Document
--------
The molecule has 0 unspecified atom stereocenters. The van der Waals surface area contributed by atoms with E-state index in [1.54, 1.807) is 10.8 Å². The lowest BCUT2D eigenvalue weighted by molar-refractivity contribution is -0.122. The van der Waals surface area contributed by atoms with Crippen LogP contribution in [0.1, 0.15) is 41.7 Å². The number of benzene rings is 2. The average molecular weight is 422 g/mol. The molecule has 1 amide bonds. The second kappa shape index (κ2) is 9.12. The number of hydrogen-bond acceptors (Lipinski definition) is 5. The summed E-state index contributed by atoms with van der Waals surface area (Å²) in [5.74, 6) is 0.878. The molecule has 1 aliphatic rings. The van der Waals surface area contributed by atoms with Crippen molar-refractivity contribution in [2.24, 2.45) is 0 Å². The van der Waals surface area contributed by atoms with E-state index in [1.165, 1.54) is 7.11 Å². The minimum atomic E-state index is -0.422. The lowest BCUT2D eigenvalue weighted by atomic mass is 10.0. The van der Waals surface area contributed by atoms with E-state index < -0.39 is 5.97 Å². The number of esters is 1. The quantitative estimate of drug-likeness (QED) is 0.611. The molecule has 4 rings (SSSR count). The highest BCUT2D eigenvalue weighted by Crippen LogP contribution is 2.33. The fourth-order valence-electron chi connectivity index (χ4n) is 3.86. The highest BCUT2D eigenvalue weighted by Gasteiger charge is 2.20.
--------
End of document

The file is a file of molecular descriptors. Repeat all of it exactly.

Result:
The molecule has 0 unspecified atom stereocenters. The van der Waals surface area contributed by atoms with E-state index in [1.54, 1.807) is 10.8 Å². The lowest BCUT2D eigenvalue weighted by molar-refractivity contribution is -0.122. The van der Waals surface area contributed by atoms with Crippen LogP contribution in [0.1, 0.15) is 41.7 Å². The number of benzene rings is 2. The average molecular weight is 422 g/mol. The molecule has 1 amide bonds. The second kappa shape index (κ2) is 9.12. The number of hydrogen-bond acceptors (Lipinski definition) is 5. The summed E-state index contributed by atoms with van der Waals surface area (Å²) in [5.74, 6) is 0.878. The molecule has 1 aliphatic rings. The van der Waals surface area contributed by atoms with Crippen molar-refractivity contribution in [2.24, 2.45) is 0 Å². The van der Waals surface area contributed by atoms with E-state index in [1.165, 1.54) is 7.11 Å². The minimum atomic E-state index is -0.422. The lowest BCUT2D eigenvalue weighted by atomic mass is 10.0. The van der Waals surface area contributed by atoms with E-state index < -0.39 is 5.97 Å². The number of esters is 1. The quantitative estimate of drug-likeness (QED) is 0.611. The molecule has 4 rings (SSSR count). The highest BCUT2D eigenvalue weighted by Crippen LogP contribution is 2.33. The fourth-order valence-electron chi connectivity index (χ4n) is 3.86. The highest BCUT2D eigenvalue weighted by Gasteiger charge is 2.20.